NASHVILLE -- Enacting far-reaching education reforms, wrestling a recession-battered state budget into shape and making strides in economic development were among the top achievements in the 2010 legislative session that finally ended early Thursday.
Other major initiatives passed this year included passage of a $310 million "fee" or tax on hospitals, requiring armed robbers to serve longer sentences and re-passing a law allowing the state's 290,000 handgun-carry-permit holders to go armed in restaurants selling alcohol.
But a Republican effort to let Tennesseans opt out of federal health care reform insurance mandates collapsed at the last minute in the House when Senate majority Republicans refused to compromise. Nine House Republicans either didn't vote, and the bill died on a 44-39 vote.
Meanwhile, Senate Democrats' efforts to resurrect a bill banning "mountain-top removal" coal mining died in a rock slide of "no" votes when Republicans refused to back their effort to pull the bill out of a committee onto the Senate floor.
All of it came to a halt about 1:20 a.m. Thursday when the 106th General Assembly officially adjourned for the year, more than five weeks after top leaders' original adjournment hopes.
Gov. Phil Bredesen, a Democrat, told members of a Nashville-area Rotary Club on Thursday afternoon that he especially was pleased by lawmakers' work in a January special session to tie teacher tenure and certification to student achievement in the future as well as revamp a higher education funding formula to stress graduation of students.
"The special session (on education) ... I would argue it has to be the most productive two weeks the General Assembly has spent in a half century," Gov. Bredesen said, noting it "represents huge changes" that have reaped both federal funds and a blitz of favorable national publicity.
The teacher accountability provisions were passed as part of the state's effort to win the federal government's Race to the Top competition that encouraged states to reform education.
Tennessee's efforts paid off when it was one of just two states deemed winners. The federal government now is giving the state a half-billion dollars to implement its comprehensive school reforms over the next four years.
House Speaker Kent Williams, an Elizabethton independent, said the special session "was probably the high point" of this year's business.
Gov. Bredesen told reporters one thing he didn't like was the continued increase in legislative squabbling over "wedge" issues he considers distractions.
"I've never had a lot of tolerance for what I consider posturing issues," the governor said. "The whole thing about we don't have to obey 'Obamacare,' I just think of more as things done for political advantage, to try to drive wedges in rather than representing an ideology that you want to push forward about the way to govern."
Dealing with the state's revenue shortfalls also had the governor and lawmakers beaming by session's end, although for weeks Senate majority Republicans, the governor, House Democrats and moderate House Republicans had bickered and fought over details.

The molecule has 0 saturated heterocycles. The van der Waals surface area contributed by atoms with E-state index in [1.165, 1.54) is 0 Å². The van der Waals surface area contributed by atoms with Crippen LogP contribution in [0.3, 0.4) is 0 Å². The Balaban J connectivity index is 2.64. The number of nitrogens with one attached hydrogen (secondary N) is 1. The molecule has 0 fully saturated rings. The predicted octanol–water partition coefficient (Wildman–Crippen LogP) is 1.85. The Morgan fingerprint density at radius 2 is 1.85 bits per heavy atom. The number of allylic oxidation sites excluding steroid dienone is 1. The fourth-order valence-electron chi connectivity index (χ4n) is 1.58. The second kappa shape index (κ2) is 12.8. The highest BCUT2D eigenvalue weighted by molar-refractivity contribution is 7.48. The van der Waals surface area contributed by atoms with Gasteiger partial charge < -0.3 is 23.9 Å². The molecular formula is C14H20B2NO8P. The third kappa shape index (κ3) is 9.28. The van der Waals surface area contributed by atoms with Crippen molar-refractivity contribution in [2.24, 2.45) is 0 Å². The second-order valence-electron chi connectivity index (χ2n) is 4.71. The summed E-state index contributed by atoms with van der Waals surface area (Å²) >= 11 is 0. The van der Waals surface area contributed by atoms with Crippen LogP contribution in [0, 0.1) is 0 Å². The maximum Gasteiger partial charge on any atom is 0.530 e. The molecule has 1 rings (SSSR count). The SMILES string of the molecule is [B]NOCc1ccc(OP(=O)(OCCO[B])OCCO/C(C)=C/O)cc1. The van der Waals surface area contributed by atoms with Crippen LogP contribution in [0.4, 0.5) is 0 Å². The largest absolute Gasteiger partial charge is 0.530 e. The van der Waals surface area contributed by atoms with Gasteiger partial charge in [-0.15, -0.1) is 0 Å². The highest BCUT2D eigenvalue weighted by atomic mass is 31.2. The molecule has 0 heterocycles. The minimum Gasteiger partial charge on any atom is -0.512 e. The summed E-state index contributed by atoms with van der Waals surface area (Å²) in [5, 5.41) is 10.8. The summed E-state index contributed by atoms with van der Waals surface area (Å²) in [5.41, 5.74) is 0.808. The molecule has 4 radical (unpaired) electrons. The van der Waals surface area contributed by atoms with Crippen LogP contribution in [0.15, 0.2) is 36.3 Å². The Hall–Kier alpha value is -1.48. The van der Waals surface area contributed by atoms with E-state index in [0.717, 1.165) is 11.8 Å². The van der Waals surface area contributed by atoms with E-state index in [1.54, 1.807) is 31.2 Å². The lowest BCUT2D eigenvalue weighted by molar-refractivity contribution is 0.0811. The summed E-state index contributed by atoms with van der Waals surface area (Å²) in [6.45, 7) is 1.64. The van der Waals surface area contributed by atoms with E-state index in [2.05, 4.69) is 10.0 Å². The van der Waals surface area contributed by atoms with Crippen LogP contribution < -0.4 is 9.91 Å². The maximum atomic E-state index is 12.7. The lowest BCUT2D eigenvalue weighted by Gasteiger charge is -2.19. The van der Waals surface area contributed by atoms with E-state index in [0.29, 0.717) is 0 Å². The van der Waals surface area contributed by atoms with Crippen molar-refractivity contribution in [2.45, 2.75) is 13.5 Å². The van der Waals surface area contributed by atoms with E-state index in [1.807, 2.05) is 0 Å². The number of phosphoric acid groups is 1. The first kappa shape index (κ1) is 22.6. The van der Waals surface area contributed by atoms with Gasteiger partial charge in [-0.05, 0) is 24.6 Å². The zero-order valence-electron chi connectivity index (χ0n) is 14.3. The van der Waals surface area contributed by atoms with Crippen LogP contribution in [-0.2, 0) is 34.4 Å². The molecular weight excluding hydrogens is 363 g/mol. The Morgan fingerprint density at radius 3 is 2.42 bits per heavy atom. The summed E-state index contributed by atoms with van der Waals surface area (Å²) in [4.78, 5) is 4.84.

"In a very difficult time we passed a budget that had no tax increases in it," said Sen. Bo Watson, R-Hixson.
He, like many other lawmakers, rejected the notion the 3.25 percent assessment on hospital gross revenues was a "tax" because hospitals urged lawmakers to pass it. Moreover, they argue, the money is going toward a specific purpose -- attracting federal matching funds to offset projected TennCare cuts -- and hospital executives have promised not to fund it by increasing patient charges.
"That's a tough argument to oppose when they come to you and say, 'Hey, we want to do this,'" Sen. Watson said. "I think we passed a good budget. But there's a tall mountain to climb next year."
Gov. Bredesen noted Tennessee is in far better shape than many states, some of which are coping with multibillion-dollar shortfalls.
The $29.9 billion spending plan that takes effect July 1 includes $12.8 billion in state dollars. It cut an estimated $450 million in spending, projects laying off 853 employees and slashing another 500 positions. It also draws down $245 million from the state's Rainy Day reserve fund.
In other action, lawmakers last week overrode Gov. Bredesen's veto of the bill allowing handgun permit holders to go armed in any establishment selling alcohol for on-premises consumption, provided they did not drink and the business or institution did not post signs banning guns.
The legislation came after a similar law was declared unconstitutionally vague last year by a Nashville judge.
In other action, lawmakers approved an $80 million expansion of TNInvestco, a state program that uses tax credits from insurance companies to create venture-capital pools for Tennessee startup companies.
Lawmakers also provided $22.3 million to continue building a West Tennessee industrial megasite.
Andy Sher is a Nashville-based staff writer covering Tennessee state government and politics for the Times Free Press. A Washington correspondent from 1999-2005 for the Times Free Press, Andy previously headed up state Capitol coverage for The Chattanooga Times, worked as a state Capitol reporter for The Nashville Banner and was a contributor to The Tennessee Journal, among other publications. Andy worked for 17 years at The Chattanooga Times covering police, health care, county government, ...